SELinux configuration

When you have SELinux enabled on your Linux distribution, you may run into permissions problems after a new Nextcloud installation, and see permission denied errors in your Nextcloud logs.

The following settings should work for most SELinux systems that use the default distro profiles. Run these commands as root, and remember to adjust the filepaths in these examples for your installation:

semanage fcontext -a -t httpd_sys_rw_content_t '/var/www/html/nextcloud/data(/.*)?'
semanage fcontext -a -t httpd_sys_rw_content_t '/var/www/html/nextcloud/config(/.*)?'
semanage fcontext -a -t httpd_sys_rw_content_t '/var/www/html/nextcloud/apps(/.*)?'
semanage fcontext -a -t httpd_sys_rw_content_t '/var/www/html/nextcloud/.htaccess'
semanage fcontext -a -t httpd_sys_rw_content_t '/var/www/html/nextcloud/.user.ini'
semanage fcontext -a -t httpd_sys_rw_content_t '/var/www/html/nextcloud/3rdparty/aws/aws-sdk-php/src/data/logs(/.*)?'

restorecon -Rv '/var/www/html/nextcloud/'

If you uninstall Nextcloud you need to remove the Nextcloud directory labels. To do this execute the following commands as root after uninstalling Nextcloud:

semanage fcontext -d '/var/www/html/nextcloud/data(/.*)?'
semanage fcontext -d '/var/www/html/nextcloud/config(/.*)?'
semanage fcontext -d '/var/www/html/nextcloud/apps(/.*)?'
semanage fcontext -d '/var/www/html/nextcloud/.htaccess'
semanage fcontext -d '/var/www/html/nextcloud/.user.ini'

restorecon -Rv '/var/www/html/nextcloud/'

If you have customized SELinux policies and these examples do not work, you must give the HTTP server write access to these directories:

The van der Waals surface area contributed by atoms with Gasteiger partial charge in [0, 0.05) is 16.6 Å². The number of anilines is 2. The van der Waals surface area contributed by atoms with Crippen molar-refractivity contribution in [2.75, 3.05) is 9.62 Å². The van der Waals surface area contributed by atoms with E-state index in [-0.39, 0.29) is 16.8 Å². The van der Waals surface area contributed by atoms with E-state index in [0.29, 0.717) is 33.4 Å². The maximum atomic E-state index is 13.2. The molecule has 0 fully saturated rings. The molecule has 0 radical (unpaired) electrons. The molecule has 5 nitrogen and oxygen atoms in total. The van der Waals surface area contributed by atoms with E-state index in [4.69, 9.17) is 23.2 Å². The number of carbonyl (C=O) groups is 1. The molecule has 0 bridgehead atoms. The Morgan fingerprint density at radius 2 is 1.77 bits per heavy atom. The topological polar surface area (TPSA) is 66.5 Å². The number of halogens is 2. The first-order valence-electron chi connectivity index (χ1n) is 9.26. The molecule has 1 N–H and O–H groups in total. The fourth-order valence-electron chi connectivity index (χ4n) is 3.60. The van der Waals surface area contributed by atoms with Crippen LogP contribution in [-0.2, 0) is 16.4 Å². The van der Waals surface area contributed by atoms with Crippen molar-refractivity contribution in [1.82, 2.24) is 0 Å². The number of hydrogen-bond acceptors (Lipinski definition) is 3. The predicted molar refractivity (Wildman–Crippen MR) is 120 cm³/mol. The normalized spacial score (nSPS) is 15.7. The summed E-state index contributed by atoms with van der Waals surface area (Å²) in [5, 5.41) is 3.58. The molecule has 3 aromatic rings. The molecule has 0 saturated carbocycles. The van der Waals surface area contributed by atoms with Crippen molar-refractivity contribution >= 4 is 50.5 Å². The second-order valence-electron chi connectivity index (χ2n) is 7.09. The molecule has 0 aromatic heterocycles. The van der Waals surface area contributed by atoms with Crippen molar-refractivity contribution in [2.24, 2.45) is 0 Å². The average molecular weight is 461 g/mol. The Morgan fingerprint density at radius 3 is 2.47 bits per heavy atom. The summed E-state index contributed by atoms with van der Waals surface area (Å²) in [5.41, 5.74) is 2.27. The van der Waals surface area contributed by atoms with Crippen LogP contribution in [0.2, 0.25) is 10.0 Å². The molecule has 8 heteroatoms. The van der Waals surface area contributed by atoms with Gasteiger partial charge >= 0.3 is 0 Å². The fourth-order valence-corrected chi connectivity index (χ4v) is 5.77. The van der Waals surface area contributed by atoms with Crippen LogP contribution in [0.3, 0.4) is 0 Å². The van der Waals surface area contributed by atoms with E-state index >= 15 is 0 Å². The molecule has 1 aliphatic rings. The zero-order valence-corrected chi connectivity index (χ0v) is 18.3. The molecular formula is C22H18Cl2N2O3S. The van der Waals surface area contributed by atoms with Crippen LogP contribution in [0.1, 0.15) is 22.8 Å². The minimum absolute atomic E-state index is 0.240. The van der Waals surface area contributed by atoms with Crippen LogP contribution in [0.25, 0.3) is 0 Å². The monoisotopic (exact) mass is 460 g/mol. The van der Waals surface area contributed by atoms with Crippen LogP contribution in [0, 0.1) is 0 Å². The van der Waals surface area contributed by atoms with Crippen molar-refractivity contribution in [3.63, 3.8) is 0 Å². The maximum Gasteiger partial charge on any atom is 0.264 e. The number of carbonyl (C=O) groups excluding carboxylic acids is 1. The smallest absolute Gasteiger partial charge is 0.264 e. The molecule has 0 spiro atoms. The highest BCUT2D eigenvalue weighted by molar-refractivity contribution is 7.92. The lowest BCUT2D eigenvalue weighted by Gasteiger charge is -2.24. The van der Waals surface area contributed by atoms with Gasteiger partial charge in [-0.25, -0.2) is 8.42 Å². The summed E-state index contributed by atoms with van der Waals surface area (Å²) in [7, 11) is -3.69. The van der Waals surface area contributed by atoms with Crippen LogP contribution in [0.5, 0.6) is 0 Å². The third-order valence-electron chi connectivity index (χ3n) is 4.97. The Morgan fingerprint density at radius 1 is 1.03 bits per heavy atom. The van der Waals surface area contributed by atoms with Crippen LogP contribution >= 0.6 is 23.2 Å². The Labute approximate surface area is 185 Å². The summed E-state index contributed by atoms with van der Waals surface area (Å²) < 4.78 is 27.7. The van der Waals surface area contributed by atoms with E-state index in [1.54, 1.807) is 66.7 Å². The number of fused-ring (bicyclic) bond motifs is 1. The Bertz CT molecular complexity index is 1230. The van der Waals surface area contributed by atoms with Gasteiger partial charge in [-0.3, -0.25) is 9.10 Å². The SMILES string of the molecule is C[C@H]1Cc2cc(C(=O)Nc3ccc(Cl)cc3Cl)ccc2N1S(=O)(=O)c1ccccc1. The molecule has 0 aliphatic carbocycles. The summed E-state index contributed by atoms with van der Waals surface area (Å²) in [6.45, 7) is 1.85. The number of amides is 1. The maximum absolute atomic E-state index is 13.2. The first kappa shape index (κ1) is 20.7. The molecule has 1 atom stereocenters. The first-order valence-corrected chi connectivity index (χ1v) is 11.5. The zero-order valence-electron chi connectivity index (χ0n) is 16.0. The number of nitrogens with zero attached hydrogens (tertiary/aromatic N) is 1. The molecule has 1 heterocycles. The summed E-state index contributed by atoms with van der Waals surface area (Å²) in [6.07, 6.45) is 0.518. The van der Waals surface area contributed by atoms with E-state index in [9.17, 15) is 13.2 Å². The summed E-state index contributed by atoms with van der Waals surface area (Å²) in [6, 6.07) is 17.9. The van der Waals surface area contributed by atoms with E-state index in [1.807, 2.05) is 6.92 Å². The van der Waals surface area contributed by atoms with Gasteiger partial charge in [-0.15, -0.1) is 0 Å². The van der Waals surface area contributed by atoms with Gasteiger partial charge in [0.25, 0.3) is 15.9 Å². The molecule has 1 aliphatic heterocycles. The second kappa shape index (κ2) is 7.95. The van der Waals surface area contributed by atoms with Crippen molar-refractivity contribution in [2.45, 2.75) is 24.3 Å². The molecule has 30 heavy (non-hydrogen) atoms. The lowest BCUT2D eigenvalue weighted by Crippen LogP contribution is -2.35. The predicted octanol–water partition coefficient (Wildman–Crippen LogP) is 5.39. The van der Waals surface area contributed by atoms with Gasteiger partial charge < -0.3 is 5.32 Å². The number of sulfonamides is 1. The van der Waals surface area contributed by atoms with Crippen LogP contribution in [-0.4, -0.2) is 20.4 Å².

Enable updates via the web interface

To enable updates via the web interface, you may need this to enable writing to the directories:

setsebool httpd_unified on

When the update is completed, disable write access:

setsebool -P  httpd_unified  off

Disallow write access to the whole web directory

For security reasons it’s suggested to disable write access to all folders in /var/www/ (default):

setsebool -P  httpd_unified  off

Allow access to a remote database

An additional setting is needed if your installation is connecting to a remote database:

setsebool -P httpd_can_network_connect_db on

Allow access to LDAP server

Use this setting to allow LDAP connections:

setsebool -P httpd_can_connect_ldap on

Allow access to remote network

Nextcloud requires access to remote networks for functions such as Server-to-Server sharing, external storages or the app store. To allow this access use the following setting:

setsebool -P httpd_can_network_connect on

Allow access to network memcache

This setting is not required if httpd_can_network_connect is already on:

setsebool -P httpd_can_network_memcache on

Allow access to SMTP/sendmail

If you want to allow Nextcloud to send out e-mail notifications via sendmail you need to use the following setting:

setsebool -P httpd_can_sendmail on

Allow access to CIFS/SMB

If you have placed your datadir on a CIFS/SMB share use the following setting:

setsebool -P httpd_use_cifs on

Allow access to FuseFS

If your data folder resides on a Fuse Filesystem (e.g. EncFS etc), this setting is required as well:

setsebool -P httpd_use_fusefs on

Allow access to GPG for Rainloop

If you use a the rainloop webmail client app which supports GPG/PGP, you might need this:

setsebool -P httpd_use_gpg on


For general Troubleshooting of SELinux and its profiles try to install the package setroubleshoot and run:

sealert -a /var/log/audit/audit.log > /path/to/mylogfile.txt

to get a report which helps you configuring your SELinux profiles.

Another tool for troubleshooting is to enable a single ruleset for your Nextcloud directory:

semanage fcontext -a -t httpd_sys_rw_content_t '/var/www/html/nextcloud(/.*)?'
restorecon -RF /var/www/html/nextcloud

It is much stronger security to have a more fine-grained ruleset as in the examples at the beginning, so use this only for testing and troubleshooting. It has a similar effect to disabling SELinux, so don’t use it on production systems.